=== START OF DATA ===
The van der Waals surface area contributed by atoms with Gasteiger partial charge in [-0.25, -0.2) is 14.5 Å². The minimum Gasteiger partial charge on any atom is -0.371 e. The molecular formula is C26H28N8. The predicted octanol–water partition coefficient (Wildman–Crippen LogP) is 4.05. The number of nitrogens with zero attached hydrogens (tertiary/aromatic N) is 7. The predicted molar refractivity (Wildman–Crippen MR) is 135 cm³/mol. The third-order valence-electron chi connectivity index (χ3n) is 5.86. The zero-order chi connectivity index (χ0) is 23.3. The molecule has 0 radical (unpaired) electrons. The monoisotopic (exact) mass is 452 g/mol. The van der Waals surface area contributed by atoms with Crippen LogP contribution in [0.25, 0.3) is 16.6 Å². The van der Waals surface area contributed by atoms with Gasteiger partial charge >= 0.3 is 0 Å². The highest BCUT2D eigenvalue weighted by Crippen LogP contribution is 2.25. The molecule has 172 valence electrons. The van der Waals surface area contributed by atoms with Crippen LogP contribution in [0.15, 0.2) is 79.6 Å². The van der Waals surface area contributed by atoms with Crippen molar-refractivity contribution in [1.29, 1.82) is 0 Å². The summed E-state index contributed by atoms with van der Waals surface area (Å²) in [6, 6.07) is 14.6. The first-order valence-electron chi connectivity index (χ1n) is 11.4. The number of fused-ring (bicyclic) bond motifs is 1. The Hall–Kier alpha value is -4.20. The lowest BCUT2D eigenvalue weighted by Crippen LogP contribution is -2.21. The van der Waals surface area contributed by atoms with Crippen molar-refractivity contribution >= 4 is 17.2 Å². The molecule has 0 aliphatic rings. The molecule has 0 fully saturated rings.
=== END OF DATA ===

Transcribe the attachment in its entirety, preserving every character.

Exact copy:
The van der Waals surface area contributed by atoms with Gasteiger partial charge in [-0.25, -0.2) is 14.5 Å². The minimum Gasteiger partial charge on any atom is -0.371 e. The molecular formula is C26H28N8. The predicted octanol–water partition coefficient (Wildman–Crippen LogP) is 4.05. The number of nitrogens with zero attached hydrogens (tertiary/aromatic N) is 7. The predicted molar refractivity (Wildman–Crippen MR) is 135 cm³/mol. The third-order valence-electron chi connectivity index (χ3n) is 5.86. The zero-order chi connectivity index (χ0) is 23.3. The molecule has 0 radical (unpaired) electrons. The monoisotopic (exact) mass is 452 g/mol. The van der Waals surface area contributed by atoms with Crippen LogP contribution in [0.25, 0.3) is 16.6 Å². The van der Waals surface area contributed by atoms with Gasteiger partial charge >= 0.3 is 0 Å². The highest BCUT2D eigenvalue weighted by Crippen LogP contribution is 2.25. The molecule has 172 valence electrons. The van der Waals surface area contributed by atoms with Crippen LogP contribution in [0.15, 0.2) is 79.6 Å². The van der Waals surface area contributed by atoms with Crippen molar-refractivity contribution in [1.29, 1.82) is 0 Å². The summed E-state index contributed by atoms with van der Waals surface area (Å²) in [6, 6.07) is 14.6. The first-order valence-electron chi connectivity index (χ1n) is 11.4. The number of fused-ring (bicyclic) bond motifs is 1. The Hall–Kier alpha value is -4.20. The lowest BCUT2D eigenvalue weighted by Crippen LogP contribution is -2.21. The van der Waals surface area contributed by atoms with Crippen molar-refractivity contribution >= 4 is 17.2 Å². The molecule has 0 aliphatic rings. The molecule has 0 fully saturated rings.